Smaller landlords say regulations and taxes are pushing them out of the rental market

LANDLETTERS have claimed ever-changing regulations and high taxation are responsible for a mass exodus of landlords from the sector.

And they have bucked the Rent Pressure Zone (RPZ) rules, claiming they are creating a two-tier rental market.

The RPZs, created to control runaway rental inflation, are creating a situation where maintaining quality housing is not economically viable, they say.

Landlords said the rent cap rules also affect the capital value of their properties.

The Institute of Professional Auctioneers and Valuers (IPAV) and the Irish Property Owners’ Association (IPOA) say only one new landlord enters the market for every two sellers.

The two panels said the landlords exiting the market in large numbers are likely to be those historically charging below market rents.

RPZs limit them to minimal increases.

These landlords are being replaced on the market by new properties owned by institutional landlords at much higher rents.

IPAV and IPOA said there was no evidence whether more new properties had entered the rental scheme.

“Rent pressure zone regulation has prevented rents from falling and rising beyond set limits,” IPAV chief executive Pat Davitt said.

He said the private landlord has traditionally been the mainstay of the Irish rental market.

The private rental market is in crisis, with rents soaring 12 percent over the past year, according to

Average monthly rents across the country are now €1,567, according to the latest report from That’s more than double the month’s low of €765 in late 2011.

At the start of the month, there were only 851 apartments available for rent across the country, down from more than 3,600 a year ago.

She has been issued 5,617 notices of termination by landlords since 2019, according to the state regulator Residential Tenancies Board.

Mr. Davitt, small landowners have been sacrificed for international money.

He said there is a big difference between the state’s treatment of private and institutional landlords.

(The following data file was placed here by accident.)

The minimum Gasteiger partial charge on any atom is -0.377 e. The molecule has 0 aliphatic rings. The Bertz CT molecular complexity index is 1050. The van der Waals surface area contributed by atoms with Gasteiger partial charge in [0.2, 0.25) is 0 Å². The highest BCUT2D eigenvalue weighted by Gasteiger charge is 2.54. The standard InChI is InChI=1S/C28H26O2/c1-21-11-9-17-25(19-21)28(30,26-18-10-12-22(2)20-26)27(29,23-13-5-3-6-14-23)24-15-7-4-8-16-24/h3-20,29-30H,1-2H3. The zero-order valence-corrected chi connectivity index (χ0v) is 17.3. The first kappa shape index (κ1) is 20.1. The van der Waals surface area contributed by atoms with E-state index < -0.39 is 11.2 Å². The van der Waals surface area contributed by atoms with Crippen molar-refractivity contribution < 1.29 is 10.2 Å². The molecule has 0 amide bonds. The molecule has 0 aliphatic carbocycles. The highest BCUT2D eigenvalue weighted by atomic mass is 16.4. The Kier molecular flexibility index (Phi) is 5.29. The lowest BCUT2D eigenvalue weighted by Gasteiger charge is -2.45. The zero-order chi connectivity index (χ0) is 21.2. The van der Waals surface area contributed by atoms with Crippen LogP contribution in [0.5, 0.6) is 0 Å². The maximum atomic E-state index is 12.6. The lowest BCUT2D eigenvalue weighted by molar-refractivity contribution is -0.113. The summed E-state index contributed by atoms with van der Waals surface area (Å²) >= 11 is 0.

“We need both, but they deserve to be treated equally and fairly and policymakers must do so. Otherwise, future rent levels will be dictated less by the market forces we’ve seen in the past and more by trends in complex global real estate investment vehicles,” he warned.

Small landlords must pay up to 52 percent of rental income back to the state coffers in PAYE, PRSI, and USC.

In contrast, institutional landlords in the Irish market make substantial profits but pay no taxes.

Dividends paid to shareholders are taxable, but since many investors are non-resident, there is no return to the Treasury for IPAV and IPOA, according to a report by economist Jim Power.

Mr Davitt said there are no current accurate figures on how many tenants and landlords are currently active in the market.

This is because when tenants move out of their own accord or move out because properties are being sold, such leases can still be recorded as active leases in RTB figures.

Irish Property Owners’ Association chairman Stephen Faughnan said that was the case

A “flight of private landlords from the market in large numbers”.

“Issues such as punitive tax rates and tax legislation that discriminates against private landlords in favor of large institutional funds, as well as the ever-changing and increasingly complex regulatory environment, all speak against investing in the private rental sector,” he said.

He said the Residential Tenancies Board shows private, non-institutional landlords are by far the largest landlords in the market. Smaller landlords say regulations and taxes are pushing them out of the rental market

Fry Electronics Team

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